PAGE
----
Please be aware that this discussion guide may contain spoilers!
Clearly everyone doesn't go through the grieving process in the same way
and at the same speed. What does Sophie's experience tell us about grief?
How do Sophie and Marion differ when it comes to grieving? What aspects of
Sophie's grief can you relate to? Are we sometimes too quick to tell people
to "get over it," and move on with their grief? How might we be
more comforting to those who are struggling with grief?
The theme of illness or decay extends beyond Ethan's death. At one point,
Sophie says, "I look at the house and all I see is cancer." Her
house then becomes literally much emptier than when Ethan was alive. Do you
think that the death of a loved one casts a shadow on a living space? What
other clues does the author give that Sophie must leave the house she shared
As a young widow, Sophie feels alienated at times from other widows and
widowers in her therapy sessions, and among her friends. Does her youth make
it more difficult for others to sympathize with her? Along these lines, does
her youth make it harder for her to cope with Ethan's death?
Crystal is one of the most intriguing characters in the novel in that she
both provides comfort to Sophie and gets under her skin. Do you think
Crystal helps restore a sense of control in Sophie's life, or does she take
it away because she is so trying of Sophie's patience?
Low self-esteem is a huge problem for both Sophie and Crystal, but they
cope with it differently. How does each character deal with their
self-esteem and confidence issues? How does Sophie's experience with low
self-esteem help Crystal overcome her cycle of self-destruction?
Sophie's mother dies when she is a young girl. Yet for someone who grew up
without a mother, she demonstrates an incredible maternal instinct. Towards
the end of Ethan's illness, Sophie was a caregiver. And at the end of the
novel Sophie becomes a surrogate mother for Crystal and Marion (and even
Drew in the last scene) - once again she is in the position of being a
maternal caregiver. Is being a motherly-type figure therapeutic to Sophie?
Does being a parental figure help Sophie overcome Ethan's death? Aside from
her father's visit, do we ever see Sophie allowing herself to be taken care
At one point in the novel Sophie says, "Here's what happens in the
movies: A single woman moves to a small town in the country to start over,
and a rugged Sam Shepard kind of guy--lean and muscular, a cleft chin, and a
thirty-three-inch waist in faded Levis's--finds her." Yet at the end of
the novel she's involved with Drew, a handsome actor. Did you find that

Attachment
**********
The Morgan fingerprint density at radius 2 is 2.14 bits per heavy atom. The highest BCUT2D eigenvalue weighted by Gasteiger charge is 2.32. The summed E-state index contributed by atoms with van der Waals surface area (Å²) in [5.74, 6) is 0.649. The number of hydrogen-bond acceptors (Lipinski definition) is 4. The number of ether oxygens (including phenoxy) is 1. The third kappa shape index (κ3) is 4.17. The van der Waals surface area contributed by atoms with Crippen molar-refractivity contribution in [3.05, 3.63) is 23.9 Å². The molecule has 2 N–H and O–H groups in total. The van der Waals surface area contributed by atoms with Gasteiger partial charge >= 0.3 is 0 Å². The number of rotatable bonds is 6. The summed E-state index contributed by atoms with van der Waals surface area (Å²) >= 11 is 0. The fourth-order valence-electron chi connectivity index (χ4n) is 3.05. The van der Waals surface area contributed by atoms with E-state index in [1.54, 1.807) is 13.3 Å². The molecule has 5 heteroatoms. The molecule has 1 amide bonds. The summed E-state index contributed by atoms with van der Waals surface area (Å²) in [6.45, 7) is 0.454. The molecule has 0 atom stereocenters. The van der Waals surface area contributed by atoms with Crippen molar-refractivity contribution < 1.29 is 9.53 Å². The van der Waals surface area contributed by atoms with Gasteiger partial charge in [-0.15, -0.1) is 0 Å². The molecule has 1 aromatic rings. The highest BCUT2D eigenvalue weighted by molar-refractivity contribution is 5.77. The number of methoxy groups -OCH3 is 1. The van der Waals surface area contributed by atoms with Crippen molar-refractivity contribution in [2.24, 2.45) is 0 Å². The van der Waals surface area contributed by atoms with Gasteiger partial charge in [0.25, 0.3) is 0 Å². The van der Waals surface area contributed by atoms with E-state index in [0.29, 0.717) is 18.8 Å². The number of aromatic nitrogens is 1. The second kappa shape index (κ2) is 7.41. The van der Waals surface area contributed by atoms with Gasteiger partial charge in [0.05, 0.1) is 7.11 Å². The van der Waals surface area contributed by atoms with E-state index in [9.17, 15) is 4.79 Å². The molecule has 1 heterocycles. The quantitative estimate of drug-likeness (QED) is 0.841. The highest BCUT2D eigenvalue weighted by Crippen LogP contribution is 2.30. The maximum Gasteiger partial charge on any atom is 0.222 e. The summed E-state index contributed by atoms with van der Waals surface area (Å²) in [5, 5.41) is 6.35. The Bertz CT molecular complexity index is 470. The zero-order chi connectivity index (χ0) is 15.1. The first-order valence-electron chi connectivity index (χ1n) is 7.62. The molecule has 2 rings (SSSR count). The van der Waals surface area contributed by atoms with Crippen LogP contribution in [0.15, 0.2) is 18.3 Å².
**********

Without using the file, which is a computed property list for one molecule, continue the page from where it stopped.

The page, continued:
unbelievable or disappointing? Or did you think that was okay since clearly
her knight on a white horse has already revealed that he has some commitment
The concept of the non-traditional family manifests itself several times
in the novel. After Ethan's death, Sophie finds herself with her father
living 3,000 miles away and no other immediate relatives to turn to. By the
end of the novel, how has Sophie's notion of a "family" changed?
Who constitutes this new family? Can this new family fill the void that
Sophie clings to Ethan's possessions and becomes very attached to his ski
sweater over the course of the story, almost personifying it. Finally, she
decides to part with most of Ethan's belongings, even the sweater. Why is it
so difficult to part with the physical things left behind when someone dies?
Does wearing and holding onto this sweater help Sophie overcome Ethan's
death, or does it impede her progress of moving on with her life? Is Jasper
a good home for Ethan's sweater, or should Sophie have kept it?
Do you think the expression "good grief" is apt? Is a grieving
period necessary in order to recover and move on? And do you think someone
ever moves on from a loss such as one that Sophie experienced?
The notion of loyalty and commitment comes up throughout the book:
Sophie's loyalty towards Ethan and her guilt about starting a new
relationship with Drew, Ruth's commitment to her failed marriage and
reluctance to let it go, even Marion, with her Alzheimer's, maintains a
committed belief that Ethan is alive. When is it okay to acknowledge that
something - a relationship, a person - has died and that the person left
behind can start anew?
Reproduced by permission of the publisher, Warner Books.
Unless otherwise stated, this discussion guide is reprinted with the permission of Grand Central Publishing.
Any page references refer to a USA edition of the book, usually the trade paperback version, and may vary in other editions.
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